Housing associations provided one-third of the total amount of long-term social housing last year, amid calls for more government help in providing increased housing in future.
The Irish Council for Social Housing published its annual report which showed housing associations, normally not-for-profit organisations, provided 2,330 homes for social housing in 2017 through a combination of build, acquisition and leasing, almost doubling its output for 2016.
Along with re-lets of existing homes, the ICSH said 3,160 homes were provided last year. The body represents over 270 housing associations.
Its report also noted 173 people in homelessness were accommodated via Housing First and 15 family hubs were delivered by housing associations in 2017.
There were also 619 applications made under the mortgage-to -rent scheme which assisted homeowners at risk of losing their homes.
It also said that 5,756 new homes would be delivered in the coming years, mostly through builds and acquisitions and, while predominantly general needs’ housing, a significant proportion will be for the elderly, people with a disability, and those who are homeless.
Some 15,500 social homes, overall, are due to be provided by 2021 under Rebuilding Ireland.
The launch of the report was accompanied by calls for government action to further boost progress in the area.
The ICSH said it wanted access to a planned pipeline of sites for new housing association development and an affordable housing model for the delivery of homes at sub-market rent levels by housing associations.
It also called for a streamlining of the approvals process for new build and acquisitions under the capital assistance scheme for homes for people who are homeless, older persons, people with disabilities and young people leaving state care.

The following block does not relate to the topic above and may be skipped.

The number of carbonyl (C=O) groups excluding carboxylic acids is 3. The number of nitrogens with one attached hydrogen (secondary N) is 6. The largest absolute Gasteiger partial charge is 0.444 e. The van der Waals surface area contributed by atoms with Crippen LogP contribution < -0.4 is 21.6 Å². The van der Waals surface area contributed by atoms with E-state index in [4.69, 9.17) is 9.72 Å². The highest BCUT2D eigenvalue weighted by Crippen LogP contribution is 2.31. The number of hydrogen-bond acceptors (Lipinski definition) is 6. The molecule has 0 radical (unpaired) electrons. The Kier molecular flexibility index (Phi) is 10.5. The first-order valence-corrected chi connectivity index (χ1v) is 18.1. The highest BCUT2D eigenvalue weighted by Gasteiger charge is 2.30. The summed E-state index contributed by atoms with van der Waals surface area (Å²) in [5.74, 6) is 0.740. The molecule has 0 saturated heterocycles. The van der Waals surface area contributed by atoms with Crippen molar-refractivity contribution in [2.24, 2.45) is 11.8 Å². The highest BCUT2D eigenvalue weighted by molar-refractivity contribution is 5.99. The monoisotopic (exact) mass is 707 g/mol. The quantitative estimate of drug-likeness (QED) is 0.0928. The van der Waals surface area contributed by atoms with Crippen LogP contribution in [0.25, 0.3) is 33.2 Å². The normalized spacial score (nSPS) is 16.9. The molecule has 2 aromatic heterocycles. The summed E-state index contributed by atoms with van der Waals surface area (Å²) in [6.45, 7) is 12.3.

Finally, it also urged the Government to work with those in the sector to reverse the reclassification decision placing housing associations on the Government’s balance sheet.
Housing associations, also known as approved housing bodies or AHBs, provide social housing around the country and the ICSH said its members had been working to increase the number of homes in response to the housing crisis.
The AHBs now use both the Capital Assistance Scheme and the Social Housing Current Expenditure Programme (SHCEP) to deliver social housing.
Dr Donal McManus, ICSH chief executive, said the figures for last year showed a 10-fold increase on the number of properties delivered, compared with the comparable figure for 2013.
“Housing associations are tasked with delivering more than 15,000 of the 50,000 social homes committed to in Rebuilding Ireland,” he said.
“ICSH member organisations own and manage 33,000 social homes and our goal is to grow our social housing stock by 50% over the next five years, to almost 50,000 units.
“The development pipeline for housing associations stands at over 5,700 homes. ICSH believe this number can be increased with specific actions by Government.
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